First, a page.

Memorial Day will be celebrated by the usual high speed trips to the lake and our lake homes, and with displays of flags, and the sounds of bugles and drums, and by parades and speeches and unthinking applause.
It will be celebrated by the corporate oligarchies, which make guns, bombs and bullets, fighter planes and drones, aircraft carriers and an endless assortment of military armaments, which hope to cravenly capitalize on the more than $700 billion in annual military contracts that have been approved by Congress and the President.
In other words, Memorial Day will be celebrated by the annual ritual of the betrayal of our war dead. Memorial Day represents the annual apogee of the hypocritical patriotism of our politicians and corporations, as they prepare for more war, more graves and white crosses, to receive more flowers on future Memorial Days.
The memory of our war dead, like our father, a highly decorated war hero of World War II, deserve a better dedication. They deserve a dedication to peace and a defiance to governments that make war.
Politicians who voted funds for war, business contractors and lobbyists for the military, generals who ordered young men into war, the FBI men who spied on anti-war activists, should be banned from attending all public ceremonies on this sacred day. The dead of our past wars must be honored, and let us pledge ourselves, in their memory, to demand no more war.
Let us honor on Memorial Day, John Dos Passos, who argued against war in his angry novel 1919. Let us honor Thoreau, who went to jail in protest of the Mexican War, and defined a mode of conscientious objection as, "let your life be a counter friction to stop the machine." Let us honor Mark Twain, who argued against our war with the Filipinos at the turn of the 20th century.
We must honor and hold a place in our heart for the antiwar activist Eugene Debs, who was due to his outspoken protests of entering World War I, was arrested and jailed along with more the 450 other conscientious objectors in 1917, for violations of the Espionage Act. Debs was sentenced to ten years in prison. In 1920 he ran for United States President from the Atlanta Penitentiary and received a million votes as a peace candidate. His antiwar activism along with Randolph Bourne, would be an inspiration for activists during the Vietnam War.
Let us remember Jeanette Rankin of Montana, the first woman to be elected to Congress, who was one of the lone votes against entering World War I in 1917. She again voted no on the Declaration of War after Pearl Harbor in 1941.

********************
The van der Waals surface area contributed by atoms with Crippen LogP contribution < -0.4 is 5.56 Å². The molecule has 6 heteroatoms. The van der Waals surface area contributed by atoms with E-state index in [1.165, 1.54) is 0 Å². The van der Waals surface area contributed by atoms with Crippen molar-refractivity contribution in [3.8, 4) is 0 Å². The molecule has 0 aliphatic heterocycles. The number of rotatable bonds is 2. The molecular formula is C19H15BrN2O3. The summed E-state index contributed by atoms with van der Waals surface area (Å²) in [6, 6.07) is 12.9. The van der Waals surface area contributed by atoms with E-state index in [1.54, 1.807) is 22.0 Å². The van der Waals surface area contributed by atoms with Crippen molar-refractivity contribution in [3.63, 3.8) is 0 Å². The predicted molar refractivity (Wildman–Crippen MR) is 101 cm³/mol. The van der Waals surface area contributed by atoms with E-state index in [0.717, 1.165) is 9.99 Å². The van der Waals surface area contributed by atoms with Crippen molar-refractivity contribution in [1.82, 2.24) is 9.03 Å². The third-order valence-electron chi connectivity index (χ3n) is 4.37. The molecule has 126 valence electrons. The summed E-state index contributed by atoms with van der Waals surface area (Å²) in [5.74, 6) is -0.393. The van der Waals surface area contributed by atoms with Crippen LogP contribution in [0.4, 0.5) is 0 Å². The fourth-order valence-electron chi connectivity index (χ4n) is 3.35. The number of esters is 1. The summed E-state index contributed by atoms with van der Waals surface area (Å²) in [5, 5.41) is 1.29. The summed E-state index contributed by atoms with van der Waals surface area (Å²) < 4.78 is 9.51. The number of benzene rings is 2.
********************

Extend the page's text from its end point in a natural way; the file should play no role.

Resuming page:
Let us honor the effort to avoid war by President John F, Kennedy, when on October 11, 1963 he signed the National Security Action Memorandum NSAM 263, bringing 1000 military personnel home from Vietnam. 42 days later he was murdered in Dallas, Texas.
Let us honor I.F. Stone, who all alone among newspaper editors, exposed the fraud and brutality of the Korean War. Let us honor Martin Luther King, who protested bravely and vigorously and righteously against the Vietnam War, in his speech "A Time to Break Silence," on April 4, 1967. Exactly a year later, on April 4 1968, he was assassinated as he stepped onto his motel balcony in Memphis, Tennessee.
Let us honor Father Daniel Berrigan, who declared in court, "for the burning of draft cards instead of children in Vietnam." We must remember and honor the student activists at the University of California at Berkley, like Mario Savio and Jack Weinberg, who protested against the Vietnam War, and confronted the University's policy of allowing on campus military recruitment. In 1966, the student activists sang their protest song, "It's Gonna be a Long Hard Fight," to the tune of the Beatle's, "Hard Day's Night."
Let us honor all the anti-war activists in the late 1960s and early 1970s who pioneered a new kind of protest, one that hinged on exposing the corporate role in war, like the thousand dissident shareholders and proxies who attended the Honeywell Corporation's spring 1970 annual meeting in Minneapolis to protest the company's manufacture of fragmentation bombs. The activists forced the adjournment of the meeting after only fourteen minutes.
Let us honor Congresswoman Barbara Lee of California, who was the only representative in Congress to vote no for the war resolution, three days after 9/11. Let us honor the memory of Paul Wellstone, who was the only Senator running for reelection, to vote no on the Iraq War, on October 11, 2002. Two weeks later he was dead.
We need to honor and praise the Poets against the War, who in January 2003 refused an invitation by Laura Bush to "take tea" in the White House Rose Garden to discuss Emily Dickinson, Walt Whitman and Langston Hughes, in a craven effort to put a veneer of morality on the "Shock and Awe" attack on Iraq.